- About Our School
- Subject Choices 2024-5
- Senior Phase Choices - new S4, S5 and S6
- Social Subjects, Business and RME Faculty Courses
Why Study Geography?
Studying geography helps us to make sense of the world in which we live. Geography allows us to understand our environment, from helping us to predict weather, and climate changes to implementing and planning in response to global issues. Geography covers two keys areas looking at our physical world where we answer the questions on how landforms like mountains, rivers and coasts have been formed and then we look at the human world and how we have impacted our world through climate change, population structures, migration and farming.
The course provides geographical perspectives on important issues concerning the environment, sustainability and citizenship. They encourage fieldwork and the use of local environments and the acquisition of geographical skills.
The National 4/5 course supplies learners to learn more about the world in which we live, developing key skills in mapping, research skills, fieldwork and extracting and interpreting information.
The course has three core units, which are;
Coastal Landforms - Learners learn how to visualise and interpret coastal land forms and the formation of erosional and depositional features including; Arch, Stack and Stumps, Headlands and Bays, Wave-Cut Platforms, Spits and Sandbars.
Glaciated Landforms - Learners then look back on our past ice ages that have formed the shapes of our mountain landscapes in Scotland. Learners will be able to analyse and explain the formations of U-Shaped Valleys, Corries, Aretes and Pyramidal Peaks. Learners then look at a case study on the Cairngorms National Park and explore how different groups of people use the glaciated uplands and the conflicts that differing land users come into.
Weather - Learners will study the differing factors that influences UK weather, the five air masses that dominate UK weather and learn how to interpret and analyse synoptic pressure charts.
Population - Learners will look at reasons why some countries are developed and other countries are developing by learning about differing factors of development. Leaners compare reasons for birth and death rates between developed and developing countries and look at the human and physical factors that impact world population densities.
Urban - learners will compare two world cities between a developed world case study and a developing world case study. Learners will investigate the problems and solutions to slum living in the Dharavi slum of Mumbia, India. Then look at the changes of Edinburgh's city centre, inner city and urban fringe. Learners then look at what factors influence companies' decisions to build in locations.
Rural - Learners explore changes to farming and the impacts of the changes to farming of both farmers in UK and India.
Climate Change - Learners explore the causes, impacts and solutions to Climate Change.
Health - Learners explore the causes, impacts and solutions to Malaria.
National 5 Geography is assessed in two part;
The Higher course supplies learners to learn more about the world in which we live, developing key skills in mapping, research skills, fieldwork and extracting and interpreting information.
The course has four core units, which are;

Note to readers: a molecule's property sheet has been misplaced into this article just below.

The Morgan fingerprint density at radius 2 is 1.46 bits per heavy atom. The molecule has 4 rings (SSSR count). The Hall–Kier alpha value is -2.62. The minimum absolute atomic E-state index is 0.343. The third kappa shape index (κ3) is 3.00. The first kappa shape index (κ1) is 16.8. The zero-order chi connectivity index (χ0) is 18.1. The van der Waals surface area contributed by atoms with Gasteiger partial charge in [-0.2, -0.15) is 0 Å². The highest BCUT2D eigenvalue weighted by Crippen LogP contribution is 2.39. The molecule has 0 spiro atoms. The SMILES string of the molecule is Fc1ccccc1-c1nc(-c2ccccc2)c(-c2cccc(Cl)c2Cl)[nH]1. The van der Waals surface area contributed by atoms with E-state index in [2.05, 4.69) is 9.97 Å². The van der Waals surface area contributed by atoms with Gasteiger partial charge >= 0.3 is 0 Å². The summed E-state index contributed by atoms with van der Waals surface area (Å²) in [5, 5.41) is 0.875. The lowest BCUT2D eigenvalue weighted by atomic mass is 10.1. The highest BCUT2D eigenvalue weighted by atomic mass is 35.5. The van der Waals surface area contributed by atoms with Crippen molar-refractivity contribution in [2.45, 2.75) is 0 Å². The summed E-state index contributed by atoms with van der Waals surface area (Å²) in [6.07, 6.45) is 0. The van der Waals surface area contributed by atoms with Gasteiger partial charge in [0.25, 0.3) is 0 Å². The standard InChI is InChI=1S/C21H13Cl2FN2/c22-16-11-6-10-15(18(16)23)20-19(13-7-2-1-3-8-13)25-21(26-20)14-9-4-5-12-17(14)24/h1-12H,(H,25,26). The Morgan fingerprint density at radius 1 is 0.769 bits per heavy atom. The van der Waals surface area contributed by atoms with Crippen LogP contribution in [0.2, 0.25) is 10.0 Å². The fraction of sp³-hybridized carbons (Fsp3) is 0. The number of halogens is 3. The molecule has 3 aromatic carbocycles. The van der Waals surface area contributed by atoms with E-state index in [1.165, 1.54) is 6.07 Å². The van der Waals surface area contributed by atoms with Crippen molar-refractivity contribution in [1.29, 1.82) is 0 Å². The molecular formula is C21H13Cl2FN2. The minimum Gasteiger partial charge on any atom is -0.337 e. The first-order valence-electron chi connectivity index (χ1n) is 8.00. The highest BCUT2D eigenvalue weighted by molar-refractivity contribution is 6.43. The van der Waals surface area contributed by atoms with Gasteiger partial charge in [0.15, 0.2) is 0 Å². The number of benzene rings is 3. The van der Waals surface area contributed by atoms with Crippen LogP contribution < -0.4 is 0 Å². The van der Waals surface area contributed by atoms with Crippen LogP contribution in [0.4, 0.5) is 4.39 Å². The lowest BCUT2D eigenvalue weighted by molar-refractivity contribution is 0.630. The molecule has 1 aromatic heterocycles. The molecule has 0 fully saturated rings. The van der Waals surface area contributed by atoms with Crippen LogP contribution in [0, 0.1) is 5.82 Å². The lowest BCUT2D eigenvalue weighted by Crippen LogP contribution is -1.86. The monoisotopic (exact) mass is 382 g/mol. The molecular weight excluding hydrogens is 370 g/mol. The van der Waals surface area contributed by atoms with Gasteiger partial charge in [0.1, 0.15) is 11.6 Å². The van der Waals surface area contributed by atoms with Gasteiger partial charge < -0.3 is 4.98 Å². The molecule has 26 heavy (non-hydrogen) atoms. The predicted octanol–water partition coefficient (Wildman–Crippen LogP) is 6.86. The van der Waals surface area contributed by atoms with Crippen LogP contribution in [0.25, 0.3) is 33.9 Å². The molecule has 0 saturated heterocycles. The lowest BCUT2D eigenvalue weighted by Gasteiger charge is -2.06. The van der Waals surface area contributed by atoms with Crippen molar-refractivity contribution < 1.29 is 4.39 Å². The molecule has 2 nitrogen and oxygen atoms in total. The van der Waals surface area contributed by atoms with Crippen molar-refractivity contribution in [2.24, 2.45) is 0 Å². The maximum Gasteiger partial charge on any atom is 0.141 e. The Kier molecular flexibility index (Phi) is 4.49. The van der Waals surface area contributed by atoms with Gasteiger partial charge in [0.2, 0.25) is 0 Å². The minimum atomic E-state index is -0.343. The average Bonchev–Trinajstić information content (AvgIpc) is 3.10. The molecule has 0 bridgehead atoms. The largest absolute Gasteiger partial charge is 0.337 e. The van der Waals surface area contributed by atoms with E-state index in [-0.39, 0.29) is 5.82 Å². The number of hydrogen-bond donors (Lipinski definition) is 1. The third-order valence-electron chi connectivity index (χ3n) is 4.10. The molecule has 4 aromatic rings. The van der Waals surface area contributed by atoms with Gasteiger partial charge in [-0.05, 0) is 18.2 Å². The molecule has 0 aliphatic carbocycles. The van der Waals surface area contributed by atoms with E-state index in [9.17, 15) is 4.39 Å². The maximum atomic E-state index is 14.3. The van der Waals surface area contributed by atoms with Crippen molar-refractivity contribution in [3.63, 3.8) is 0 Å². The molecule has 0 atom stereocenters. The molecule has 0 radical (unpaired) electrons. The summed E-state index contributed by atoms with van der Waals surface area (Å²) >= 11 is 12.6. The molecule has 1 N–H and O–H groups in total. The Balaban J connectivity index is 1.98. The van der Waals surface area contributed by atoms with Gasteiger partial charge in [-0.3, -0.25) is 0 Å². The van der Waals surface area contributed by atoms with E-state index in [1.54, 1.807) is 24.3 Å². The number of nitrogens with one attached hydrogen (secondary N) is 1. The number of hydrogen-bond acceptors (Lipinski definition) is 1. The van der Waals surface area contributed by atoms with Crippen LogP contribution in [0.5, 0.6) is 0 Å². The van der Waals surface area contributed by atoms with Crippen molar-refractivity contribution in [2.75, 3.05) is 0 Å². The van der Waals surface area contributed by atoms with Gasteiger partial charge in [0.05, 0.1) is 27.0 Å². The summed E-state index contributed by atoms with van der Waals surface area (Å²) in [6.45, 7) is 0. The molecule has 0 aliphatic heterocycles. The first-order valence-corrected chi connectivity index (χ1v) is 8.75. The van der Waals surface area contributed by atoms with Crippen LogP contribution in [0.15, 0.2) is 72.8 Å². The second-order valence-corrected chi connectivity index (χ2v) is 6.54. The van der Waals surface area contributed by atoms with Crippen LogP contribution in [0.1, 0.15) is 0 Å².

Physical Environments - (Paper 1 - 50 marks)
Lithosphere - Learners explore how the erosional and positional forces have shaped our lands by exploring Coastal and Glaciated formation features.
Hydrosphere - Learners will explore the factors that influence the hydrological cycle along with interpreting storms graphs and analysing human and physical factors that affect flooding events. Leaners will also explore how rivers shape our land and how humans interact with rivers.
Biosphere - Learners learn about the importance and characteristics of three soil groups, looking at a Brown Earth, Podzol and Gley.
Atmosphere - Learners explore factors for variations in solar energy between the poles and tropics, along with exploring the redistribution of energy between by the atmosphere and oceans.
Human Environments - (Paper 1 - 50 marks)
Urban - Learners look at two case studies and compare the problems, solutions and effectiveness of solutions to housing and transport in Edinburgh and Rio De Janerio.
Rural - Learners explore the impacts and solutions to land degradation in the Shael and then explore how different land users are in conflict in the popular area of Dorset, England.
Population - Learners look at how countries can gather population data and then evaluate the difficulties of gathering accurate data. Learners explore the consequences countries will face with having both an ageing and young population. Learners then explore two migration case studies looking at voluntary and forced migration. Learners will be able to analyse the push and pull factors and impacts on host and donor countries.
Global Issues - (Paper 2 - 40 marks)
Climate Change - Learners will explore further the causes, impacts and solutions to climate change.
Development and Health - Learners explore the validity of using development indicators, and explore the causes, impacts and management of malaria.
Geographical Skills - (Paper 2 - 20 marks)
Pupils learn the skills in using map evidence and discussing suitability of sites for differing building scenarios and use map evidence to explain the social, economic and environmental impacts of the scenario.
Higher Geography is assessed in two part;